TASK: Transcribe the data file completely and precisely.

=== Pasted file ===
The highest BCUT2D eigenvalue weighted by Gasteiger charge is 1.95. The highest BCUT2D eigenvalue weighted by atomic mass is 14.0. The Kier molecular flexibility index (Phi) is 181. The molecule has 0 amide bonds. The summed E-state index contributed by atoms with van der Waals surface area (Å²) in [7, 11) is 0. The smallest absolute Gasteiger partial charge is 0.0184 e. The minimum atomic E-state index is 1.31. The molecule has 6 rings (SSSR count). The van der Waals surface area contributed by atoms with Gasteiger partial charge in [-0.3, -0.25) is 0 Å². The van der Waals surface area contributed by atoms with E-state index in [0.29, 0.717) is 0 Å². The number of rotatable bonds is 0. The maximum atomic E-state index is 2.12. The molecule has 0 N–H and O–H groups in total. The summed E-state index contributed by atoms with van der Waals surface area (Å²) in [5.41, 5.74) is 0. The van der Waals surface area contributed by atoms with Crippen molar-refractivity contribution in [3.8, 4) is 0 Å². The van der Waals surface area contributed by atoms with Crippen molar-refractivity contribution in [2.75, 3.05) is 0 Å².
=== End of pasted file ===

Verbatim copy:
The highest BCUT2D eigenvalue weighted by Gasteiger charge is 1.95. The highest BCUT2D eigenvalue weighted by atomic mass is 14.0. The Kier molecular flexibility index (Phi) is 181. The molecule has 0 amide bonds. The summed E-state index contributed by atoms with van der Waals surface area (Å²) in [7, 11) is 0. The smallest absolute Gasteiger partial charge is 0.0184 e. The minimum atomic E-state index is 1.31. The molecule has 6 rings (SSSR count). The van der Waals surface area contributed by atoms with Gasteiger partial charge in [-0.3, -0.25) is 0 Å². The van der Waals surface area contributed by atoms with E-state index in [0.29, 0.717) is 0 Å². The number of rotatable bonds is 0. The maximum atomic E-state index is 2.12. The molecule has 0 N–H and O–H groups in total. The summed E-state index contributed by atoms with van der Waals surface area (Å²) in [5.41, 5.74) is 0. The van der Waals surface area contributed by atoms with Crippen molar-refractivity contribution in [3.8, 4) is 0 Å². The van der Waals surface area contributed by atoms with Crippen molar-refractivity contribution in [2.75, 3.05) is 0 Å².